Ref.

Research question

Methodology

Lentinula edodes

[21]

Does protein latcripin-1 from L. edodes induce apoptosis of human lung cancer cells A-549?

Latcripin-1 induced and expressed with pPIC9K in Pichia pastoris GS115.

Sample

Findings

In vitro: human lung cancer cells and Pichia pastoris yeast.

The protein can induce apoptosis in human lung cancer cells A549.

Mushroom

Ref.

Research question

Methodology

Lentinula edodes

[35]

Does the molecule Lactripin-13 domain from L. edodes induce apoptosis of A549 lung cancer cells?

Latcripin-13 expressed in E. coli Rosetta-gami (DE3) in the form of inclusion bodies.

Sample

Findings

In vitro: human lung cancer cells line A549.

The Latcripin-13 domain can induce apoptosis of A549 lung cancer cells.

Mushroom

Ref.

Research question

Methodology

Maitake (D fraction)

[27]

Does maitake (D fraction) extract induce apoptosis in breast cancer cells?

Cells treated with maitake (D fraction) extract at 18 mg = mL, 36 mg = mL, 91 mg = mL, 183 mg = mL, or 367 mg = mL or were left untreated (control) for 24 h.

Sample

Findings

In vitro: human breast cancer cells line MCF7.

Maitake D-fraction has anti-cancer properties with proapoptotic effects and reducing tumor cell viability.

Mushroom

Ref.

Research question

Methodology

Phellinus linteus

[36]

What are the effects of a P. linteus treatment in colon cancer growth, invasion and neoangiogenesis?

PL was examined in SW480 cells by evaluating cell proliferation, invasion, and matrix metallo-proteinase (MMP) activity. In vivo effect evaluated in an athymic nude mouse SW480 tumor engraft model.

Sample

Findings

In vitro: human colon cancer cells and HT1080 fibro-sarcoma. In vivo: 8 nude mice.

PL isolated from P. linteus causes a significant reduction in β-catenin protein levels and the downregulation of certain downstream genes in the Wnt/β-catenin pathway in SW480 colon cancer cells in vitro and in vivo.

Mushroom

Ref.

Research question

Methodology

Pleurotus eryngii

[24]

What are the effects of P. eryngii protein PEQP 2 on macrophage-mediated immune responses and tumor cells?

PEQP extract from dried fruiting bodies. In vitro antiproliferative activity evaluated in human cell lung cancer A549 (NSCLC), stomach adenocarcinoma BGC-823, hepatocellular carcinoma HepG2 and gastric carcinoma HGC-27 cell lines using conventional cancer drugs (paclitaxel, doxorubicin, and mitomycin C) as positive controls.

Sample

Findings

In vitro: human Chang liver cell line (Chang cells), non-small-cell lung cancer A549 (NSCLC), human stomach adenocarcinoma BGC-823, human liver hepatocellular carcinoma HepG2, human gastric carcinoma HGC-27 and murine macrophage RAW264.7 cell lines.

P. eryngii protein (especially PEQP 2) was not only toxic to tumor cells and less toxic to normal cells (Chang cells), but it also activated the macrophage-mediated immune responses.

Mushroom

Ref.

Research question

Methodology

Pleurotus ostreatus

[19]

What are the effects of P. Ostreatus against DMBA induced mammary cancer?

6 groups of 6 animals each received 25 mg of DMBA.

Sample

Findings

In vivo: 36 Sprague Dawley rats.

P. ostreatus ethanolix extract has a potent antioxidant capacity and offers protection against DMBA-induced mammary carcinogenesis.

Mushroom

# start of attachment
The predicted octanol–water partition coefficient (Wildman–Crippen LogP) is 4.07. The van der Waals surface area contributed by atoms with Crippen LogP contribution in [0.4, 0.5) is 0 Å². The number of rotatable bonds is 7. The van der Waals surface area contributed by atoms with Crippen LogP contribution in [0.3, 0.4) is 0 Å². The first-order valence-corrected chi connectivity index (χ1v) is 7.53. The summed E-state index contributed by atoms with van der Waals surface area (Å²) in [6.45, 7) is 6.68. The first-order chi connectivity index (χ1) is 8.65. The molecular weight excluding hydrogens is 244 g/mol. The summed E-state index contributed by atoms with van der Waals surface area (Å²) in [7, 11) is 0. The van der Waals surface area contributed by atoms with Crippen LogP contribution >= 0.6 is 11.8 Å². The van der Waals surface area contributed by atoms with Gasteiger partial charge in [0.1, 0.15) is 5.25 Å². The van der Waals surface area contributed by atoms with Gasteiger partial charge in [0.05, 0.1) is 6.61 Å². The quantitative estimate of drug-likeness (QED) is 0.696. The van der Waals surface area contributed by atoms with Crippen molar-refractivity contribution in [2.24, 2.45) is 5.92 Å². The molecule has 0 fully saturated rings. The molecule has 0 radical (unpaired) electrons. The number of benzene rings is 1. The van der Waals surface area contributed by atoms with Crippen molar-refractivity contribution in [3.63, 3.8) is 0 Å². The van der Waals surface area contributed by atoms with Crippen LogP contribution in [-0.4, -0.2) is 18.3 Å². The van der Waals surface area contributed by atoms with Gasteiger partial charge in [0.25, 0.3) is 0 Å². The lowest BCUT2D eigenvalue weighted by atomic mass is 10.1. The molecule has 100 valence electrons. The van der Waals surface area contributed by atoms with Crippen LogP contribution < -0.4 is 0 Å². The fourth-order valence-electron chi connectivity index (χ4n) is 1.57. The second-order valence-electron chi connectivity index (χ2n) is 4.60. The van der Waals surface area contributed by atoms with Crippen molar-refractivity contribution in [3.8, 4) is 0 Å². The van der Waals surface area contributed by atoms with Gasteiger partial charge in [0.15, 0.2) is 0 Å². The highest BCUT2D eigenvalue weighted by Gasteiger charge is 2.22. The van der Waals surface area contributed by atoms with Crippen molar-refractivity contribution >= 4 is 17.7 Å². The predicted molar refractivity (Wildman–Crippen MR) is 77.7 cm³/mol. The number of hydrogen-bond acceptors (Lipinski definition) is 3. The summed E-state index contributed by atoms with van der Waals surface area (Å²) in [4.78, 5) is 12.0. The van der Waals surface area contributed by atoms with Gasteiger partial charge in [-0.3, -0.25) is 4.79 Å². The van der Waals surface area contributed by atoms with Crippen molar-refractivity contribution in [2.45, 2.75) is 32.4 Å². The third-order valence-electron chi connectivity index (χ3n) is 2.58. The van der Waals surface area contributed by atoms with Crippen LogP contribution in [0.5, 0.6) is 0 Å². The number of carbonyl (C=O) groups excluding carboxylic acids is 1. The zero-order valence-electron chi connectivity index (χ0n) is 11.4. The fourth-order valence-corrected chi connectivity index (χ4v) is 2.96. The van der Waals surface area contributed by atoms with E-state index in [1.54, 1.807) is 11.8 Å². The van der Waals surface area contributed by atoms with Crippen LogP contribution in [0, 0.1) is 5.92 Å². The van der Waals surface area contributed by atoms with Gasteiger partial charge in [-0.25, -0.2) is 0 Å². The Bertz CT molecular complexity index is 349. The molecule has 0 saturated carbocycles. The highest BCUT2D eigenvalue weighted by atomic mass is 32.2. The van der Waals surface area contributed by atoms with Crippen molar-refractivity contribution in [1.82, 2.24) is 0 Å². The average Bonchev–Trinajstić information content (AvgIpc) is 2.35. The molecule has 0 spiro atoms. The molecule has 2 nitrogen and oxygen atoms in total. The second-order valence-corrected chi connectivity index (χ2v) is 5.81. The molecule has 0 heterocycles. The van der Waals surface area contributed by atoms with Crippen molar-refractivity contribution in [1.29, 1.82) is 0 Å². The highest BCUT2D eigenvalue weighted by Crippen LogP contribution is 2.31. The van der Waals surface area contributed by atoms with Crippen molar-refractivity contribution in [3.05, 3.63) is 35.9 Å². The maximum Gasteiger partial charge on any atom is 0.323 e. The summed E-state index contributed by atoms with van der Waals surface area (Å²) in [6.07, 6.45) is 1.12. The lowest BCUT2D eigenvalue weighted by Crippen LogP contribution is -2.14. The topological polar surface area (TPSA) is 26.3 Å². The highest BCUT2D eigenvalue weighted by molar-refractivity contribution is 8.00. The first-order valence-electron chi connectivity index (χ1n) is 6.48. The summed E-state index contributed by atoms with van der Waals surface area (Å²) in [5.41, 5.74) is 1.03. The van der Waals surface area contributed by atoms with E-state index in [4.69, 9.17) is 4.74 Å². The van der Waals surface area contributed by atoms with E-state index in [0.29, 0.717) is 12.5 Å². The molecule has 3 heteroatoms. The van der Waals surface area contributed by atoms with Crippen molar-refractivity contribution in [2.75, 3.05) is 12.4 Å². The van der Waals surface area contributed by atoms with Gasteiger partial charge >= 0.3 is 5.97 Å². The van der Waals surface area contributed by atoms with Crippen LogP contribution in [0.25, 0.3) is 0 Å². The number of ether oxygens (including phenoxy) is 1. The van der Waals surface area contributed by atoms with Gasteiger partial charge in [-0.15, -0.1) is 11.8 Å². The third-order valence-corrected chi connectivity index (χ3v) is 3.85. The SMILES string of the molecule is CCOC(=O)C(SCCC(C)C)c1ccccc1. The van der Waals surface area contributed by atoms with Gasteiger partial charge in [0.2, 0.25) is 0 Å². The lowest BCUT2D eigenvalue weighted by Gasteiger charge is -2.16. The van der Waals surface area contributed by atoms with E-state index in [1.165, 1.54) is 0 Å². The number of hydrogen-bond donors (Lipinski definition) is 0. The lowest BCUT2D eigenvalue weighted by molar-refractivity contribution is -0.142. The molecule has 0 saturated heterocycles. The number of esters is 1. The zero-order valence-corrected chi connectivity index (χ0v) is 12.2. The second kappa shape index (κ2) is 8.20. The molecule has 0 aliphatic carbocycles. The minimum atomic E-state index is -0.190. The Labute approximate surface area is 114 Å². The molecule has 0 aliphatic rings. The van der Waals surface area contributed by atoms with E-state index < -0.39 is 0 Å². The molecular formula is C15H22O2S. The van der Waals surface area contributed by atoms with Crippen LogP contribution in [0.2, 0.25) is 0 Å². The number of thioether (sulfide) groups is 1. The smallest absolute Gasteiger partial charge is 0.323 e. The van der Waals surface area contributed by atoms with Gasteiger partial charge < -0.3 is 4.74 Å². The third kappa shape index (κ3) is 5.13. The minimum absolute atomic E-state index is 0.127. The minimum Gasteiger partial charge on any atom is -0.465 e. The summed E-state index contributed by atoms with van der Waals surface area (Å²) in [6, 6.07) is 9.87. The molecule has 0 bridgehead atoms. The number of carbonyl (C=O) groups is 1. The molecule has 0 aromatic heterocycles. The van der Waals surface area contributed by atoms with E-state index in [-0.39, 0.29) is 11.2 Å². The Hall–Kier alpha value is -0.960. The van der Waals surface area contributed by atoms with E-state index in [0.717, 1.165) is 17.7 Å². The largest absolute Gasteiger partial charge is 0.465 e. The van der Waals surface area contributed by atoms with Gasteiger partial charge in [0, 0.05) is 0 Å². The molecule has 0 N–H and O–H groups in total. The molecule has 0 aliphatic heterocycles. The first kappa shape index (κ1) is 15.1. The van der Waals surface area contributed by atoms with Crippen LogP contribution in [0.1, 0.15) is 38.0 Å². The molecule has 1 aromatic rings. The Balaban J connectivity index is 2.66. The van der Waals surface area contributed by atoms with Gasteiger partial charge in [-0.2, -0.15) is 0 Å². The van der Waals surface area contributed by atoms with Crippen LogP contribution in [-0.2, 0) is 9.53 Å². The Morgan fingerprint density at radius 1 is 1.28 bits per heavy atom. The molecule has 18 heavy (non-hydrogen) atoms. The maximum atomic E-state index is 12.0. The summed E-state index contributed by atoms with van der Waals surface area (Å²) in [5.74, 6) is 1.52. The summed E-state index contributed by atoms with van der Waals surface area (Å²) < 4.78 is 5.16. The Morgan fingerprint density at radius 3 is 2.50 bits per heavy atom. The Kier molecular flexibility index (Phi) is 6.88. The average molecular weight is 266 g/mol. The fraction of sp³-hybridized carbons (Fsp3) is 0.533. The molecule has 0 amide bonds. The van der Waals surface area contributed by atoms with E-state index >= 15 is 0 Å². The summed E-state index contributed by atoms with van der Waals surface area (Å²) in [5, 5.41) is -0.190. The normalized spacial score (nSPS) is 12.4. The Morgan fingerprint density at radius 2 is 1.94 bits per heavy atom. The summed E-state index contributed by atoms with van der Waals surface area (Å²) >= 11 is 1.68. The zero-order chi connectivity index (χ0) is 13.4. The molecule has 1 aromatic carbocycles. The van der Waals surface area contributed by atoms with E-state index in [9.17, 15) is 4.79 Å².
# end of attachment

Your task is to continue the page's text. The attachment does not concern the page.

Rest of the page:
Ref.

Research question

Methodology

Polyozellus multiplex

[38]

Can components of P. multiplex use as chemopreventor in cancer treatment?

P. multiplex extract. Viable cell number determined by the trypan blue dye exclusion method. Animals received 150 mg/kg of MNNG dissolved in 10% (DMSO).

Sample

Findings

In vitro: human promyelocytic leukemia cell line HL60, human histiocytic leukemia cell line U937, human colon cancer cell line HT-29, human hepatocellular cancer cell line HepG2 and human gastric cell line SNU668. In vivo: 20 Wistar rats species.

P.multiplex has inhibitory effects on proliferation of cancer cell lines induced antioxidative and detoxification enzymes, inhibited cell proliferation in rats. MTT revealed significant tumoristatic effects.

Fibers such as β-glucans, heteroglycans, lectin, and proteoglycans act as immunomodulators [16, 21, 24]. Mushroom cell wall contains no starch polysaccharide components classified as dietary fiber, which depends on their morphological form and species. The composition of total dietary fiber in mushrooms is prevalently of insoluble dietary fiber and a low-level presence of soluble dietary fiber [25].

Lectins have the function of binding to membrane carbohydrates. Its generic therapeutic principle is to bind to the membrane of the mutant cell or its receptors, causing apoptosis and, consequently, promoting the decrease of the tumor. They have been shown as a therapeutic agent with anticancer activities in vitro experiments, with animals, and in clinical trials [15, 18]. Some lectins from A. bisporus and G. frondosa display antiproliferative and antitumor potential. Cheung et al. [18] demonstrated in vitro that a 90 μg/ml dose of A. bisporus lectin extract may be a potent antiproliferative agent by preventing human postmortem eyes from entering the S phase of the cell cycle. Also, lectins work by stimulating immunological functions, phagocytic macrophage activity, and the enhancement of the functions of the reticuloendothelial system. Finally, they alleviate the undesired effects produced by chemotherapy and improve tumor infiltration by cytotoxic T cells. The maitake D fraction from G. frondosa has strong anticancer properties in breast cancer cells, by exerting proapoptotic effects and reducing tumor cell viability [26].

Experimental studies with mushrooms

Evidences indicate that fractions of mushrooms have a potential use in the treatment of varied types of cancer as described in Table 1.